The issue is not "is the debate more informed" - it's "did you solicit votes to stengthen your side of the debate". You posted, "hurry and stop them!", in clear and deliberate violation of WP:SOCK. That the incoming users' views are mixed doesn't alter what you did or why. But the place to discuss this is your talk page. Here, we should be discussing whether or not to move this article. Percy Snoodle 15:17, 1 July 2006 (UTC)Reply[reply]
I was just responding to this: "AmbientArchitecture broke wikipedia's rules in order to push his agenda, and that that behaviour is unacceptable under wikipedia policy." If you want to keep that discussion on my talk page, then, please do. 16:35, 1 July 2006 (UTC)
Actually, we shouldn't be debating this move at all, as it does not come anywhere near falling under what is listed as valid in the Wikipedia:Naming conventions (common names). "Designer Games" is neither "the most common name of the...thing" nor would the "average user of Wikipedia put [it] into the search engine" nor is it a "well accepted alternative" to a "misleading" common name. The arguemnts in favor of it are a) it is a transliteration of a term in a different language, b) "I think that it would be a better name" and c) "Well, I use the name." None of those meet the guidelines set forth. If the Wikipedia policies are to be strictly followed, then this request should be withdrawn. PSauberer 15:28, 1 July 2006 (UTC)
I hadn't noticed "well accepted alternative to a misleading common name", but I'd say that sums it up pretty well; thanks for pointing it out. A newcomer might well be misled into believing that German-style board games were a) executed in a German style, which they're not and b) board games, which many of them aren't; and a good proportion of those commenting here seem to consider it "well accepted", as does the text of the article at the moment. Percy Snoodle 15:46, 1 July 2006 (UTC)Reply[reply]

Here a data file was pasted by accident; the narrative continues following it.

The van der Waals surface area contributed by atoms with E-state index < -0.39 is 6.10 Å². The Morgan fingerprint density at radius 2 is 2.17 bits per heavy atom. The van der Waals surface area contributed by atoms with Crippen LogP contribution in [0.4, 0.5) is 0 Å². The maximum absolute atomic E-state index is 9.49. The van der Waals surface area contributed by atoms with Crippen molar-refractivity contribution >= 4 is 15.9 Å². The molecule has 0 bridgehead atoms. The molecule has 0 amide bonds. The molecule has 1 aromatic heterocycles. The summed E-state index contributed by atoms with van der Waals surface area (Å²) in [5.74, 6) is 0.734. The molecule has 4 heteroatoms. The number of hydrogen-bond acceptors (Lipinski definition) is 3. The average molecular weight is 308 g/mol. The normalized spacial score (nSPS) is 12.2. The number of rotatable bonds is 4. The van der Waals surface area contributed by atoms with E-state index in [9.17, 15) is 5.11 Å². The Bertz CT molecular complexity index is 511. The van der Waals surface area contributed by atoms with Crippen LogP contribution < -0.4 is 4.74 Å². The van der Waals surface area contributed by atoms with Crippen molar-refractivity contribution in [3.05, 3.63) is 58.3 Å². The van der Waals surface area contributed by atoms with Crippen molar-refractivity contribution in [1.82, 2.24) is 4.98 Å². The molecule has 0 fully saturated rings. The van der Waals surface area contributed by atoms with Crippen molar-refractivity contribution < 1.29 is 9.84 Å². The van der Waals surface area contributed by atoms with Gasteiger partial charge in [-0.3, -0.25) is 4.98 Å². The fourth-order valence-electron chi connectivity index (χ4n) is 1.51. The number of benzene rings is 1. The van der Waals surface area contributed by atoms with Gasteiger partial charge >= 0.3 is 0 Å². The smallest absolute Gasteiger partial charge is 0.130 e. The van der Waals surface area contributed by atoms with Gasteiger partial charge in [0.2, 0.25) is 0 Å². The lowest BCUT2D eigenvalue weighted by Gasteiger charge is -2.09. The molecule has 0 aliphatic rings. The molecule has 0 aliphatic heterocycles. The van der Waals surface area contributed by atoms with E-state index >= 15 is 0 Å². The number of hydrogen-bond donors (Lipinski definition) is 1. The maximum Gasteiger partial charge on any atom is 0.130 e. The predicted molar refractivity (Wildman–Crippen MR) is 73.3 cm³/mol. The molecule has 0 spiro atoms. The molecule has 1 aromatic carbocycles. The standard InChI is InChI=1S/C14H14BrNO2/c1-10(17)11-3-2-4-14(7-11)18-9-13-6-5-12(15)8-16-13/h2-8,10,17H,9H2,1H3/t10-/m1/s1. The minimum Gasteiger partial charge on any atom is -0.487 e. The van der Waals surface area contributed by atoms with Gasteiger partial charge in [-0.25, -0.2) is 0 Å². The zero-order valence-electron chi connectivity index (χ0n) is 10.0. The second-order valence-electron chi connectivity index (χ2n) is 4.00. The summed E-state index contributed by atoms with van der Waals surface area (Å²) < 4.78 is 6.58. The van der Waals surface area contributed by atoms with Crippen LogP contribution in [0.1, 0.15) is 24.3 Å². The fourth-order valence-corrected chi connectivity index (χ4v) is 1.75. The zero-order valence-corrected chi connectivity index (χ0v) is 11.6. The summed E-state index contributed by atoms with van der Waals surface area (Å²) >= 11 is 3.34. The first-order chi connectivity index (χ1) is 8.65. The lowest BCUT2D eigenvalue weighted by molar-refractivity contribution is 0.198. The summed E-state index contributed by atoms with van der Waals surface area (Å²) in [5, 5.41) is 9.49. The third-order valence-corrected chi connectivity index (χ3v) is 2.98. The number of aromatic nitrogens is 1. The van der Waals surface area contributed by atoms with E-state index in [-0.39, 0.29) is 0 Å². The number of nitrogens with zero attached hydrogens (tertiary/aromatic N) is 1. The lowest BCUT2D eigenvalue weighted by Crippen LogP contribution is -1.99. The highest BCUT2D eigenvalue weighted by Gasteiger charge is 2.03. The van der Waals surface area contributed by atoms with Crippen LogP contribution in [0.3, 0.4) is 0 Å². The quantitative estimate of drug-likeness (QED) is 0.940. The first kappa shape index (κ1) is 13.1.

Twisting one of three conventions to possibly cover the change, while leaving "Designer Games" as obviously not meeting the other two substantially weakens the case for the move. It serves to show that the move should never have been proposed in the first place, espceially since it also runs counter to the statement that "Wikipedia is not a place for mixing fact and opinion, personal advocacy, or argument from emotion." The problem with your argument is that it keeps boiling down to "because I (and a handful of others here) say so." Unfortunately, that doesn't stand up in the face of the overwhelming evidence that "German Games" and "Eurogames" are far more common titles. Google shows "Designer Games" lacking. There are no retailers of "Designer Games" cited. The sites that might be used to show the term in use actually shows that "German Games" as far more common. Even in this discussion here, "Designer Games" is lacking in any sort of consensus as a common term. Unless there is actual valid evidence to be used to support an argument for a move, Wikipedia guidelines should be followed and the request withdrawn. A request to move it to "German Games" or "Eurogames" would be a different matter.PSauberer 16:26, 1 July 2006 (UTC)